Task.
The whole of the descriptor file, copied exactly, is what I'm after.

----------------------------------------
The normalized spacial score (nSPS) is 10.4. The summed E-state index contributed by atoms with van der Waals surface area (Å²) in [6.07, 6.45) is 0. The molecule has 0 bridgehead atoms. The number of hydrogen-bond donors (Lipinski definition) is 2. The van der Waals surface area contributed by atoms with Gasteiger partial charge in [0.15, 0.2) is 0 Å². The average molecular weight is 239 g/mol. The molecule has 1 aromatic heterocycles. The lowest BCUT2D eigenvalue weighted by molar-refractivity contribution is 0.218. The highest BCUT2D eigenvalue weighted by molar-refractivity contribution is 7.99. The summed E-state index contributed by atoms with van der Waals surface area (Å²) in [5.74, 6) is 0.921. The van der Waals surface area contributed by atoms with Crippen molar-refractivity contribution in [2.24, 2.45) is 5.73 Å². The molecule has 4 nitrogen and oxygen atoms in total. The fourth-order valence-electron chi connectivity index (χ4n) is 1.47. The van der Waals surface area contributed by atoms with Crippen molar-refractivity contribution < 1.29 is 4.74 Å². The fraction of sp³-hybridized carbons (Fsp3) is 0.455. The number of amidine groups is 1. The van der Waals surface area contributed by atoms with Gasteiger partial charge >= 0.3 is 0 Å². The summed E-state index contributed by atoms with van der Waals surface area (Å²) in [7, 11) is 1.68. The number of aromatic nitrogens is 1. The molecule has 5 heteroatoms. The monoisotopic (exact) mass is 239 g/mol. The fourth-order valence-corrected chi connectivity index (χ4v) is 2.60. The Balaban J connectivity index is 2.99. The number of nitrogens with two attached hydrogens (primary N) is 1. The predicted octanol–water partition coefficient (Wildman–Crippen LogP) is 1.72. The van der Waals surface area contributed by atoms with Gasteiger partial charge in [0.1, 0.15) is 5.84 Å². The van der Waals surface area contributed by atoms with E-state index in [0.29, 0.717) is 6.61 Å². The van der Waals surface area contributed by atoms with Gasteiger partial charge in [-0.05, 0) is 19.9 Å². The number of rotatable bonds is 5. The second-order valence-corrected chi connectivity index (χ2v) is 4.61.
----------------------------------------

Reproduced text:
The normalized spacial score (nSPS) is 10.4. The summed E-state index contributed by atoms with van der Waals surface area (Å²) in [6.07, 6.45) is 0. The molecule has 0 bridgehead atoms. The number of hydrogen-bond donors (Lipinski definition) is 2. The van der Waals surface area contributed by atoms with Gasteiger partial charge in [0.15, 0.2) is 0 Å². The average molecular weight is 239 g/mol. The molecule has 1 aromatic heterocycles. The lowest BCUT2D eigenvalue weighted by molar-refractivity contribution is 0.218. The highest BCUT2D eigenvalue weighted by molar-refractivity contribution is 7.99. The summed E-state index contributed by atoms with van der Waals surface area (Å²) in [5.74, 6) is 0.921. The van der Waals surface area contributed by atoms with Crippen molar-refractivity contribution in [2.24, 2.45) is 5.73 Å². The molecule has 4 nitrogen and oxygen atoms in total. The fourth-order valence-electron chi connectivity index (χ4n) is 1.47. The van der Waals surface area contributed by atoms with Crippen molar-refractivity contribution < 1.29 is 4.74 Å². The fraction of sp³-hybridized carbons (Fsp3) is 0.455. The number of amidine groups is 1. The van der Waals surface area contributed by atoms with Gasteiger partial charge >= 0.3 is 0 Å². The summed E-state index contributed by atoms with van der Waals surface area (Å²) in [7, 11) is 1.68. The number of aromatic nitrogens is 1. The molecule has 5 heteroatoms. The monoisotopic (exact) mass is 239 g/mol. The fourth-order valence-corrected chi connectivity index (χ4v) is 2.60. The Balaban J connectivity index is 2.99. The number of nitrogens with two attached hydrogens (primary N) is 1. The predicted octanol–water partition coefficient (Wildman–Crippen LogP) is 1.72. The van der Waals surface area contributed by atoms with Gasteiger partial charge in [0.1, 0.15) is 5.84 Å². The van der Waals surface area contributed by atoms with E-state index in [0.29, 0.717) is 6.61 Å². The van der Waals surface area contributed by atoms with Gasteiger partial charge in [-0.05, 0) is 19.9 Å². The number of rotatable bonds is 5. The second-order valence-corrected chi connectivity index (χ2v) is 4.61.